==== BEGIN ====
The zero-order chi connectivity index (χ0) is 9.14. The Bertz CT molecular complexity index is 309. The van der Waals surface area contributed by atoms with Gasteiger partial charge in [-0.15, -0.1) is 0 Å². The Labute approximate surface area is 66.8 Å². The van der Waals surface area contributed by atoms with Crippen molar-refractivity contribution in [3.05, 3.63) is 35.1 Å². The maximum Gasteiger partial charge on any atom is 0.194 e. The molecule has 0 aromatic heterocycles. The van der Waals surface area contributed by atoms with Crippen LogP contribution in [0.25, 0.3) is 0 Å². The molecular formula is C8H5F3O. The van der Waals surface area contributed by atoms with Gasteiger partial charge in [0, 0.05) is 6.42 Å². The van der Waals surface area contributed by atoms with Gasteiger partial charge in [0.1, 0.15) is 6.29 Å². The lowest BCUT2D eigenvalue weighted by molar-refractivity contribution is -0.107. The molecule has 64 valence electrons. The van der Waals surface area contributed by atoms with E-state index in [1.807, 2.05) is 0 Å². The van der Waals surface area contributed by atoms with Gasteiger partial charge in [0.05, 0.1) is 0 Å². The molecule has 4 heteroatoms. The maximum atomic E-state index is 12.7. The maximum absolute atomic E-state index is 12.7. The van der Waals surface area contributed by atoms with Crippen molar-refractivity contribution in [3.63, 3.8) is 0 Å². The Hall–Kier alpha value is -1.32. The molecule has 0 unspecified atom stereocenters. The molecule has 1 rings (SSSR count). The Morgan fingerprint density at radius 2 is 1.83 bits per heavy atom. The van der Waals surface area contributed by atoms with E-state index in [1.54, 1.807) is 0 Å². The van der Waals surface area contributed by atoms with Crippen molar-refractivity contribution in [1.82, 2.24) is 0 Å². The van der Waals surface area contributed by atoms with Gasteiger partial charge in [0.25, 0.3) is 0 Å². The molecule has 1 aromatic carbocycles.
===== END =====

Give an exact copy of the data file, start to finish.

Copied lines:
The zero-order chi connectivity index (χ0) is 9.14. The Bertz CT molecular complexity index is 309. The van der Waals surface area contributed by atoms with Gasteiger partial charge in [-0.15, -0.1) is 0 Å². The Labute approximate surface area is 66.8 Å². The van der Waals surface area contributed by atoms with Crippen molar-refractivity contribution in [3.05, 3.63) is 35.1 Å². The maximum Gasteiger partial charge on any atom is 0.194 e. The molecule has 0 aromatic heterocycles. The van der Waals surface area contributed by atoms with Crippen LogP contribution in [0.25, 0.3) is 0 Å². The molecular formula is C8H5F3O. The van der Waals surface area contributed by atoms with Gasteiger partial charge in [0, 0.05) is 6.42 Å². The van der Waals surface area contributed by atoms with Gasteiger partial charge in [0.1, 0.15) is 6.29 Å². The lowest BCUT2D eigenvalue weighted by molar-refractivity contribution is -0.107. The molecule has 64 valence electrons. The van der Waals surface area contributed by atoms with E-state index in [1.807, 2.05) is 0 Å². The van der Waals surface area contributed by atoms with Gasteiger partial charge in [0.05, 0.1) is 0 Å². The molecule has 4 heteroatoms. The maximum atomic E-state index is 12.7. The maximum absolute atomic E-state index is 12.7. The van der Waals surface area contributed by atoms with Crippen molar-refractivity contribution in [3.63, 3.8) is 0 Å². The Hall–Kier alpha value is -1.32. The molecule has 0 unspecified atom stereocenters. The molecule has 1 rings (SSSR count). The Morgan fingerprint density at radius 2 is 1.83 bits per heavy atom. The van der Waals surface area contributed by atoms with E-state index in [1.54, 1.807) is 0 Å². The van der Waals surface area contributed by atoms with Crippen molar-refractivity contribution in [1.82, 2.24) is 0 Å². The van der Waals surface area contributed by atoms with Gasteiger partial charge in [0.25, 0.3) is 0 Å². The molecule has 1 aromatic carbocycles.